Major disruption at UK ports 'real prospect' with no deal, says Commons report

Grey clouds over the white cliffs of Dover

Major disruption at British ports is a "real prospect" if the UK exits the EU without a deal, according to a report.

The House of Commons Public Accounts Committee said there was a "real risk" the Department for Transport will not be ready for a no-deal scenario, with time running out to fix it.

Meg Hillier, the Labour MP who chairs the cross-party group of MPs, said the risks were "severe" but plans to avoid disruption around major ports "are worryingly under-developed".

The committee accused officials at the department of having a "complacent" approach to preparations, and failing to communicate properly with businesses so they can get ready for such an outcome.

The report said: "There is a real risk that the Department for Transport will not be ready in the event of the UK departing the EU without a negotiated deal, and this risk is increasing as time runs out to deliver what is needed."

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Criticising plans for projects such as the 13-mile "lorry park" planned for the M20 to ease problems at ports on the South Coast, it added: "The slow progress and poor communication around work to avoid this through schemes such as Project Brock concerns us.

"The lack of detailed information provided to businesses to help them prepare and the secrecy surrounding discussions through the use of non-disclosure agreements is hampering businesses' ability to plan.

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"With only months to go, it is extremely worrying that we are seeing these same concerns again and again with little progress being made.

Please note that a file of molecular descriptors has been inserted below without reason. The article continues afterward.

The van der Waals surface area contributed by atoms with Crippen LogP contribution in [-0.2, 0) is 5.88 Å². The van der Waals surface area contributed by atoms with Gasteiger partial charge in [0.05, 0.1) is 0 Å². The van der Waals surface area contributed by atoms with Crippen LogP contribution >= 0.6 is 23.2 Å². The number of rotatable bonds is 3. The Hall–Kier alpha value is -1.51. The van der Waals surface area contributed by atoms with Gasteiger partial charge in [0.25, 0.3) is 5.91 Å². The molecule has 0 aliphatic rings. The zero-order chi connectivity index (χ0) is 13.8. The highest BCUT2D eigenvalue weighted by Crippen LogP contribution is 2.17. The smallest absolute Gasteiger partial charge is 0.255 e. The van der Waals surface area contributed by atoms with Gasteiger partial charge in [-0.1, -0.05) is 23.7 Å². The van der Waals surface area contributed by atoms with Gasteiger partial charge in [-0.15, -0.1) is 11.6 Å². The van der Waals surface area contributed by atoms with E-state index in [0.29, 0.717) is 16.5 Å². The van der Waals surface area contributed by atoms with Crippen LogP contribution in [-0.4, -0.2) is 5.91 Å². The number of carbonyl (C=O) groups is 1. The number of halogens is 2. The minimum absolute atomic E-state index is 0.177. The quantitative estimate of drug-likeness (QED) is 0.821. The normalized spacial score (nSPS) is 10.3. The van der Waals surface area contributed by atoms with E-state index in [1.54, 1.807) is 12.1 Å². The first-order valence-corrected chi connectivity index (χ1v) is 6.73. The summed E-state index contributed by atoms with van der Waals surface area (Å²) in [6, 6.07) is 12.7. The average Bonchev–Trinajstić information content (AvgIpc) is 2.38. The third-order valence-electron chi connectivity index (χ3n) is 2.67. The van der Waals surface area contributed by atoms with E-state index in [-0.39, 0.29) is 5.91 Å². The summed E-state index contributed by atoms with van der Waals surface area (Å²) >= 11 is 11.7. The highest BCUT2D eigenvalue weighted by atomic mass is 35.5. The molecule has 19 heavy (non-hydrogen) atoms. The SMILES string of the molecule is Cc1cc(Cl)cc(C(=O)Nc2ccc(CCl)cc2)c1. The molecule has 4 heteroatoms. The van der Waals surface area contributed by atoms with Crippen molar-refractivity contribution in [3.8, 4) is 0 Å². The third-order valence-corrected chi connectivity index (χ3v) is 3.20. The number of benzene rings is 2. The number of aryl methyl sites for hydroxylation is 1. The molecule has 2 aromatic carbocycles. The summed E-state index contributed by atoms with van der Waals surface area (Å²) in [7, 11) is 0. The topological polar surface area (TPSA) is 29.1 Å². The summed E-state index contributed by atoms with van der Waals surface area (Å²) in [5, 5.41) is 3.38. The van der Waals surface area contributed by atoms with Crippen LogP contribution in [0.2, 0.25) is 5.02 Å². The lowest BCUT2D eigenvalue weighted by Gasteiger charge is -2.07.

"Even if a deal is agreed, the department faces a challenging workload during the proposed transition period.

"We acknowledge the difficult situation for the department in having to prepare for all Brexit scenarios.

"But it must be open about the challenges it faces and work with businesses and stakeholders to help them get ready for whatever the future brings."

Hillier added: "The secrecy around the department's preparations, and the shortcomings in assurance on its progress, are a potentially toxic combination.

"We accept the continued uncertainty over the final shape of Brexit adds to the complexity of the challenge. But the department's Brexit work is simply too important to get wrong.

"It must be more open about what needs to be achieved, and work with business and others to deliver it.

"We urge it to respond meaningfully to our concerns in the weeks ahead."

The report said the Department for Transport has "little, if any, contingency left to cope with slippage amongst the 28 internal projects it has under way".

It said there is also a danger the required legislation to cope with no deal will not be passed by the time the UK leaves the EU at the end of March.

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